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Book Chapter

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digital immigrants, digital natives, educational technology, information and communication technology, millenials, novice teacher, pedagogy, pre-service teacher, TPACK, technology integration


The current generation of young teachers entering the profession is often presumed to have an easy comfort with and seemingly innate understanding of technology. Prensky (2001) has gone so far as to name them “digital natives” and has claimed that members of the millennial generation “think and process information fundamentally differently from their predecessors” (p. 1). However, recent studies in several English-speaking western nations call the millennial generation’s innately skillful use of technology into question, and some studies of millennial teachers indicate that they are, in fact, no better at integrating technology into their teaching than their colleagues from other generations. Rogers’ (2003) diffusion of innovations theory provides an alternative to the digital native/digital immigrant approach for explaining teachers’ technology integration habits. Based on this approach, suggestions for teacher educators are recommended for training millennial teachers to integrate technology and pedagogy.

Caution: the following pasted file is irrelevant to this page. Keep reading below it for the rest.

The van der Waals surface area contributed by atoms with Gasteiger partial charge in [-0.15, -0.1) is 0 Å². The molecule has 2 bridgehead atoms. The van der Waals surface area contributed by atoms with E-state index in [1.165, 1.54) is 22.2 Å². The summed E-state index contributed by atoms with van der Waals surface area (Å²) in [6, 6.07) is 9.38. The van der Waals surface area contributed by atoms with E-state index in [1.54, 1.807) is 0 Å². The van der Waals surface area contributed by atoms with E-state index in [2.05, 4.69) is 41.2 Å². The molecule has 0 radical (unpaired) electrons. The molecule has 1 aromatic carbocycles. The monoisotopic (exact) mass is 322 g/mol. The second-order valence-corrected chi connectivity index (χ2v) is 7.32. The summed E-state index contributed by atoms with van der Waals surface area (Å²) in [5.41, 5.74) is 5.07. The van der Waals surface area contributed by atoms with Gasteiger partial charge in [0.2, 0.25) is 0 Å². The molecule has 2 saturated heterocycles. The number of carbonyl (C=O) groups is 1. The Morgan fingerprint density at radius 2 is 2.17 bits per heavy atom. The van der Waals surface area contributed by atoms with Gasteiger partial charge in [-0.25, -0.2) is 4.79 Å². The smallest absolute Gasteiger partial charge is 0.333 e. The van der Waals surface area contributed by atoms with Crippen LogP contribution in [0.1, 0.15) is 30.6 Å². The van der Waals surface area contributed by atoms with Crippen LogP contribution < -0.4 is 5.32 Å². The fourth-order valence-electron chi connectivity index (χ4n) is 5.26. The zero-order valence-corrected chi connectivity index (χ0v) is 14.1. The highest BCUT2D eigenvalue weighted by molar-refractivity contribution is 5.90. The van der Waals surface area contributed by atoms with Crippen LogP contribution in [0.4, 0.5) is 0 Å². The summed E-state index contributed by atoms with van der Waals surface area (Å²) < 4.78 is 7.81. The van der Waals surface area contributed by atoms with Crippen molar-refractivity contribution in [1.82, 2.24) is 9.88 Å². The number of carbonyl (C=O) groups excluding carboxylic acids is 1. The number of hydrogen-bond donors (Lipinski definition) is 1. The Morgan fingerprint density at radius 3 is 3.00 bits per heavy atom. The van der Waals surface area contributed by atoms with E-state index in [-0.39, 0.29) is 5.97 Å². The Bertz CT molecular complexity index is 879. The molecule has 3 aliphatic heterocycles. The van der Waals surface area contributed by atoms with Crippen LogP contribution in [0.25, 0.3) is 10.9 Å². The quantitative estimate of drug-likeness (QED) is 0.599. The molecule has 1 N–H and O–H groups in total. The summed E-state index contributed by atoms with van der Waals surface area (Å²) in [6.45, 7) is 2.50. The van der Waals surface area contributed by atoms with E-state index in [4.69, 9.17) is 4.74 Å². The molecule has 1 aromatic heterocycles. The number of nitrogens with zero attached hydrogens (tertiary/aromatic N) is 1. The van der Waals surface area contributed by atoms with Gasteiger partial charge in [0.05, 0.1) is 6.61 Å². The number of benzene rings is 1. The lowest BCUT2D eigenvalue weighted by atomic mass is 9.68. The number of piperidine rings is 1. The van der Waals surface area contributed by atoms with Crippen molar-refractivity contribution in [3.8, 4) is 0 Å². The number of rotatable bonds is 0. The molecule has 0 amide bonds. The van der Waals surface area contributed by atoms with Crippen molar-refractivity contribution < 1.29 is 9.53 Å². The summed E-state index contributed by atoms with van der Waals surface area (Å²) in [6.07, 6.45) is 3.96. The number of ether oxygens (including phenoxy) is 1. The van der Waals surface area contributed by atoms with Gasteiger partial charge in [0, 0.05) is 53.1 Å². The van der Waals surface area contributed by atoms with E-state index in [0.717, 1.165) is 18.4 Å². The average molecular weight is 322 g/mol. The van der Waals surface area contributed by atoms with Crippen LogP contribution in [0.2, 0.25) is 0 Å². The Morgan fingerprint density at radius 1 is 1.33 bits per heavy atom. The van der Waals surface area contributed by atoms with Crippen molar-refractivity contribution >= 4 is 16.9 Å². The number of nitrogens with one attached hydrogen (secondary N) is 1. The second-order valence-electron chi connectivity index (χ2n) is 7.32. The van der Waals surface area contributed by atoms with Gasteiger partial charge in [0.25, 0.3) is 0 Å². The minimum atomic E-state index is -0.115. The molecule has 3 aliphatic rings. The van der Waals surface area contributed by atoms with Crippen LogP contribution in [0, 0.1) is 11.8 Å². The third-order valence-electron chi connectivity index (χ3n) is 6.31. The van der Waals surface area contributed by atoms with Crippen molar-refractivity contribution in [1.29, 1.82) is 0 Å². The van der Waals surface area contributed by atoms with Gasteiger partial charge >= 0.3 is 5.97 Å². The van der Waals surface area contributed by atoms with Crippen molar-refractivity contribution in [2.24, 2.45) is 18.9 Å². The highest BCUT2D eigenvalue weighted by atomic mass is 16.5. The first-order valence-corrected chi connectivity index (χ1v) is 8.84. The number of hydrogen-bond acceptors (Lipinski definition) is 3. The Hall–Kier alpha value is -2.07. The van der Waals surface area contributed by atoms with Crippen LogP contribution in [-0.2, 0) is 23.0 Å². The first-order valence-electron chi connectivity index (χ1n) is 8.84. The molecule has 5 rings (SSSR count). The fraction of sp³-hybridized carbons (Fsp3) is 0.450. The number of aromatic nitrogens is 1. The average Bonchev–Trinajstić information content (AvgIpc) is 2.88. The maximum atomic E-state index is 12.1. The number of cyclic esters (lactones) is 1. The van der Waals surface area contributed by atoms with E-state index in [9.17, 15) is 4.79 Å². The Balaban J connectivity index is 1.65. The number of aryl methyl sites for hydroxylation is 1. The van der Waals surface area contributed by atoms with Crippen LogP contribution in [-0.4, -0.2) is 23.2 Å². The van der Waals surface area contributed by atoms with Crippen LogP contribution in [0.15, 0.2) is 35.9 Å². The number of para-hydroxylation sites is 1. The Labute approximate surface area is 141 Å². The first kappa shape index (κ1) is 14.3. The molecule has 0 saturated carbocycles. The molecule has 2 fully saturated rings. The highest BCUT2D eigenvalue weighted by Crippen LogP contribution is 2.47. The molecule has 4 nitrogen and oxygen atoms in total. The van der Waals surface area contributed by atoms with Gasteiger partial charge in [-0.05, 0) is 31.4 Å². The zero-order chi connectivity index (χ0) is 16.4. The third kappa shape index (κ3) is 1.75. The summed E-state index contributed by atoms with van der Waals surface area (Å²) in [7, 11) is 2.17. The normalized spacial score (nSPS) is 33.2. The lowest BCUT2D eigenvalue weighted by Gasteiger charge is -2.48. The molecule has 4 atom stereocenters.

Mulder, David J. "Pre-Service Teachers and Technology Integration: International Cases and Generational Attitudes toward Technology in Education." Handbook of Research on Global Issues in Next-Generation Teacher Education. Edited by Jared Keengwe, Justus G. Mbae, and Grace Onchwari. Hershey, PA: Information Science Reference (an imprint of IGI Global), 2016. 83-103. ISBN: 978-1-46669-949-6.

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Handbook of Research on Global Issues in Next-Generation Teacher Education


Information Science Reference (an imprint of IGI Global)

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